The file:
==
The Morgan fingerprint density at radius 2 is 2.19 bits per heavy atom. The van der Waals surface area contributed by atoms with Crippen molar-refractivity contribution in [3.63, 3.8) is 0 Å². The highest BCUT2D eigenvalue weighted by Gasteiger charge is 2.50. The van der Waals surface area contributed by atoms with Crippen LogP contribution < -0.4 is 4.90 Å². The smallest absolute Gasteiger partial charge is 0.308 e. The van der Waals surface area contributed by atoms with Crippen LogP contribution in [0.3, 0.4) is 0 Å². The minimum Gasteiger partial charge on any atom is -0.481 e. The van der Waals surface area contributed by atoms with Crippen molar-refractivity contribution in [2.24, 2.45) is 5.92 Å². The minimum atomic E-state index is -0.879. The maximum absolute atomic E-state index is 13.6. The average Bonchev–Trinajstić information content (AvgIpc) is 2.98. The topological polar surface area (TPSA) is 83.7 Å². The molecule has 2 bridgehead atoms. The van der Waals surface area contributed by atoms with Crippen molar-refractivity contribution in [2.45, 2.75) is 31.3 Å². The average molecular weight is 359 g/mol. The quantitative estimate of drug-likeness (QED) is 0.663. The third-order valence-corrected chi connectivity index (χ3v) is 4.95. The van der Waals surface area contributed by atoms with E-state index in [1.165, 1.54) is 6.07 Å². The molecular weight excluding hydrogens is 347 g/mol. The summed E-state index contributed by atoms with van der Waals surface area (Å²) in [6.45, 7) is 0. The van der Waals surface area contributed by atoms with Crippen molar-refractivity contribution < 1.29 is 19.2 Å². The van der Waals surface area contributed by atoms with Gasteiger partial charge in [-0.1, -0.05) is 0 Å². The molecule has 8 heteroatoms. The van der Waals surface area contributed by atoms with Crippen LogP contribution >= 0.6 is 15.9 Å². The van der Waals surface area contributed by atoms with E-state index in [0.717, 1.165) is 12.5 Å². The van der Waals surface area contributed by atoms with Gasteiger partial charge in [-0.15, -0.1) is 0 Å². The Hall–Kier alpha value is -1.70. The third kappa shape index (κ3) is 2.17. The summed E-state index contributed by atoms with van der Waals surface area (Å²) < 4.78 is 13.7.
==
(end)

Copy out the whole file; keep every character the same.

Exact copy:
The Morgan fingerprint density at radius 2 is 2.19 bits per heavy atom. The van der Waals surface area contributed by atoms with Crippen molar-refractivity contribution in [3.63, 3.8) is 0 Å². The highest BCUT2D eigenvalue weighted by Gasteiger charge is 2.50. The van der Waals surface area contributed by atoms with Crippen LogP contribution < -0.4 is 4.90 Å². The smallest absolute Gasteiger partial charge is 0.308 e. The van der Waals surface area contributed by atoms with Crippen LogP contribution in [0.3, 0.4) is 0 Å². The minimum Gasteiger partial charge on any atom is -0.481 e. The van der Waals surface area contributed by atoms with Crippen molar-refractivity contribution in [2.24, 2.45) is 5.92 Å². The minimum atomic E-state index is -0.879. The maximum absolute atomic E-state index is 13.6. The average Bonchev–Trinajstić information content (AvgIpc) is 2.98. The topological polar surface area (TPSA) is 83.7 Å². The molecule has 2 bridgehead atoms. The van der Waals surface area contributed by atoms with Crippen molar-refractivity contribution in [2.45, 2.75) is 31.3 Å². The average molecular weight is 359 g/mol. The quantitative estimate of drug-likeness (QED) is 0.663. The third-order valence-corrected chi connectivity index (χ3v) is 4.95. The van der Waals surface area contributed by atoms with E-state index in [1.165, 1.54) is 6.07 Å². The molecular weight excluding hydrogens is 347 g/mol. The summed E-state index contributed by atoms with van der Waals surface area (Å²) in [6.45, 7) is 0. The van der Waals surface area contributed by atoms with Crippen molar-refractivity contribution < 1.29 is 19.2 Å². The van der Waals surface area contributed by atoms with Gasteiger partial charge in [-0.1, -0.05) is 0 Å². The molecule has 8 heteroatoms. The van der Waals surface area contributed by atoms with Crippen LogP contribution >= 0.6 is 15.9 Å². The van der Waals surface area contributed by atoms with E-state index in [0.717, 1.165) is 12.5 Å². The van der Waals surface area contributed by atoms with Gasteiger partial charge in [-0.15, -0.1) is 0 Å². The Hall–Kier alpha value is -1.70. The third kappa shape index (κ3) is 2.17. The summed E-state index contributed by atoms with van der Waals surface area (Å²) < 4.78 is 13.7.